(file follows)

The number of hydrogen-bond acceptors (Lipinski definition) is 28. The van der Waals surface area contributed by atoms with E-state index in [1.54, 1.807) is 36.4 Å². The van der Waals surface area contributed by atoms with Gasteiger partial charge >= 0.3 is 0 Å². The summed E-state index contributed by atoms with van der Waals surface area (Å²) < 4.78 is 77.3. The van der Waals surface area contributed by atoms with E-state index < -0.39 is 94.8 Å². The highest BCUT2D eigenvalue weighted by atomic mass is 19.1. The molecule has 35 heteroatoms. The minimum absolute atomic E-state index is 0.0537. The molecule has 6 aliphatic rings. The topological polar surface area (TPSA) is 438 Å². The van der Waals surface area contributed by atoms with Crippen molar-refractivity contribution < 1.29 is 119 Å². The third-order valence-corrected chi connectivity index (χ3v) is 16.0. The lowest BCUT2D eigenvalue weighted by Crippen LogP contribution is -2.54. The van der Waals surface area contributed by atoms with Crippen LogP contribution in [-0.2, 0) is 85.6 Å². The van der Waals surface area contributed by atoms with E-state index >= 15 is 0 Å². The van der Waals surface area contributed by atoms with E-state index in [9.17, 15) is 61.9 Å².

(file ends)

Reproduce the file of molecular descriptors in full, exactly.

The number of hydrogen-bond acceptors (Lipinski definition) is 28. The van der Waals surface area contributed by atoms with E-state index in [1.54, 1.807) is 36.4 Å². The van der Waals surface area contributed by atoms with Gasteiger partial charge >= 0.3 is 0 Å². The summed E-state index contributed by atoms with van der Waals surface area (Å²) < 4.78 is 77.3. The van der Waals surface area contributed by atoms with E-state index < -0.39 is 94.8 Å². The highest BCUT2D eigenvalue weighted by atomic mass is 19.1. The molecule has 35 heteroatoms. The minimum absolute atomic E-state index is 0.0537. The molecule has 6 aliphatic rings. The topological polar surface area (TPSA) is 438 Å². The van der Waals surface area contributed by atoms with Crippen molar-refractivity contribution < 1.29 is 119 Å². The third-order valence-corrected chi connectivity index (χ3v) is 16.0. The lowest BCUT2D eigenvalue weighted by Crippen LogP contribution is -2.54. The van der Waals surface area contributed by atoms with Crippen LogP contribution in [-0.2, 0) is 85.6 Å². The van der Waals surface area contributed by atoms with E-state index >= 15 is 0 Å². The van der Waals surface area contributed by atoms with E-state index in [9.17, 15) is 61.9 Å².